The main inspiration for this story is one which Letts and Dicks have been at great pains to argue against. They state in numerous interviews and DVD commentaries that, save for The Green Death, they never actively sought out current news stories to be the basis of any Doctor Who story. They do admit that sometimes a writer might pick up current affairs by osmosis, and so these things find their way into the scripts. It is hard to believe that The Curse of Peladon was not consciously inspired by the moves to have the United Kingdom join the European Economic Community - in the same way that Hayles must surely have been influenced by the widespread industrial action which backgrounds its sequel.
In 1957 West Germany, Italy, France, Belgium, Luxembourg and the Netherlands met in Rome to begin the process of forming the European Economic Community. What emerged was the Treaty on the Functioning of the European Union - better known as the Treaty of Rome. It came into effect on 1st January 1958. The purpose was to create a single market amongst the member states, removing trade barriers and allowing freedom of movement for goods, labour and services. The Common Agricultural Policy grew out of it. Thousands had died of famine across Europe in the immediate aftermath of WWII, and it was determined that this should never happen again.
The UK had applied to join the EEC in 1961, but the moves were vetoed by the French President Charles De Gaulle. You'll recall the scene in An Adventure in Time and Space where William Hartnell tells his co-stars they have finally made it when there is a cartoon featuring a Dalek in the newspaper - the De Gaulle Dalek. The French President was famous for exclaiming "Non!" every time UK membership of the EEC was raised. Resistance ended when De Gaulle resigned in 1969 - which prompted one of those funny quotes you may have heard. Mme De Gaulle was asked by an interviewer what she most looked forward to now that her husband was retiring from public life. After a pause she replied: "A penis". Her husband lent forward and said, "No my dear - in England they pronounce it Happiness".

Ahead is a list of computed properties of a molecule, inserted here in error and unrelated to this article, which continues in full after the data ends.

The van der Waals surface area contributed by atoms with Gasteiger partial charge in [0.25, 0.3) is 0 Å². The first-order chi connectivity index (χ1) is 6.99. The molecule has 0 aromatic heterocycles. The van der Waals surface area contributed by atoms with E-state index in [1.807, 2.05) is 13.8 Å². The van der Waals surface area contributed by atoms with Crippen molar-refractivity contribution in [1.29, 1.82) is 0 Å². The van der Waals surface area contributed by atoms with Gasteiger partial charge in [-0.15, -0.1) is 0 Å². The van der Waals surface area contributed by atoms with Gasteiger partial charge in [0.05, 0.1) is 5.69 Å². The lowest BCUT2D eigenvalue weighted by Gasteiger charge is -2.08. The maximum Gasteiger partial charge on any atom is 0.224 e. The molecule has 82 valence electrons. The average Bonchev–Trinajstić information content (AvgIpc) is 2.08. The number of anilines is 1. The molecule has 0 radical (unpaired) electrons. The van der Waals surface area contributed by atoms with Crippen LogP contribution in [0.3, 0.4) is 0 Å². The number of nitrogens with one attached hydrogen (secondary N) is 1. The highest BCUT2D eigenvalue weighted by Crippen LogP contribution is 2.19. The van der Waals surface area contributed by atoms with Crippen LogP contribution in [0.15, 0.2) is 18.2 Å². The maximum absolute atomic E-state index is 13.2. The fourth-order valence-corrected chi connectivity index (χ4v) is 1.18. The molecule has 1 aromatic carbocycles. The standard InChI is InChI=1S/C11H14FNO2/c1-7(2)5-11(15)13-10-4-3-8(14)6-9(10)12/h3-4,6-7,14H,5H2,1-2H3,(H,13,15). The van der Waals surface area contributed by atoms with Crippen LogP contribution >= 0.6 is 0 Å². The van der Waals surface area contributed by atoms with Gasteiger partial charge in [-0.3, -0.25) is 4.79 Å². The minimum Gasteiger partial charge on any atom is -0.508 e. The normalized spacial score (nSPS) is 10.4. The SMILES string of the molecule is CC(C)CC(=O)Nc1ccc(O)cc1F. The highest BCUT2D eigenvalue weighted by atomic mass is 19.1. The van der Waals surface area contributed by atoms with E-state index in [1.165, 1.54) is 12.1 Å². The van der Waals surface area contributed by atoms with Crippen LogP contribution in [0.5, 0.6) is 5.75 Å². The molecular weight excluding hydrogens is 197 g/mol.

Which brings us to Alpha Centauri... No - we'll get to it shortly.
The UK finally signed up to join the EEC in 1972, following a referendum in which some 67% of the country voted in favour of going in. As of 1st January, 1973, the UK was a member.
It can be no coincidence that The Curse of Peladon revolves around a proud, if archaic and backward-looking, state joining a wider confederation. Today, Gormenghast is lurching backwards...
By the time this story was broadcast, the UK had caught up with Star Trek, and from now on some of its stories have been cited as possible inspirations for Doctor Who ones - and indeed vice versa.
Many see the ST-TOS Season 2 episode Journey to Babel as a possible inspiration for Curse. It also features an assorted group of aliens on a diplomatic mission, and one of the delegates is, for a time, suspected of having committed a crime (Spock's dad Sarek).
Star Trek's influence is also felt in the manner in which the Doctor resolves this diplomatic crisis. Rather than face execution, he accepts trial by combat. He is deposited in an arena where he must fight the King's Champion - Grun. Captain Kirk was often called upon to fight aliens in similar circumstances - most notably the episode called Arena, though you might also want to consider The Gamesters of Triskelion. The one with the planet which is run like Imperial Rome - Bread and Circuses - naturally has gladiatorial combats.
We also have the fact that the organisation which Peladon wants to join is called the Federation.
Returning now to Mme De Gaulle's accent, we should mention that this is the first story to be directed by Lennie Mayne. A speaks-his-mind Australian, he was mortified when he first saw the Alpha Centauri costume. Initially it did not have a cape, and he thought it looked like a giant membrum virile. The cloak was hastily added, but Mayne just felt that it now looked like a prick in a cape. A much embroidered convention tale has Mayne urging a stronger reaction from the cast when Aggedor enters the throne room. Pertwee worked the room and after a break everyone exclaimed "Holy F***ing Cow!" when Aggedor appeared. One of the embellishments to this story is that this took place just as Barry Letts was showing some easily offended guests around the studio at the time.
Before we go, one further inspiration is the tune for the Doctor's Venusian lullaby. Pertwee was notorious for disliking scientific jargon in the scripts. He found that he could remember the words to the song by singing it to the tune of God Rest Ye Merry Gentlemen.
Next time: Pertwee remembers another bit of jargon by putting it to another tune - and it's his most famous line. The Master finally returns to the show, and everyone - even the monsters - is all at sea...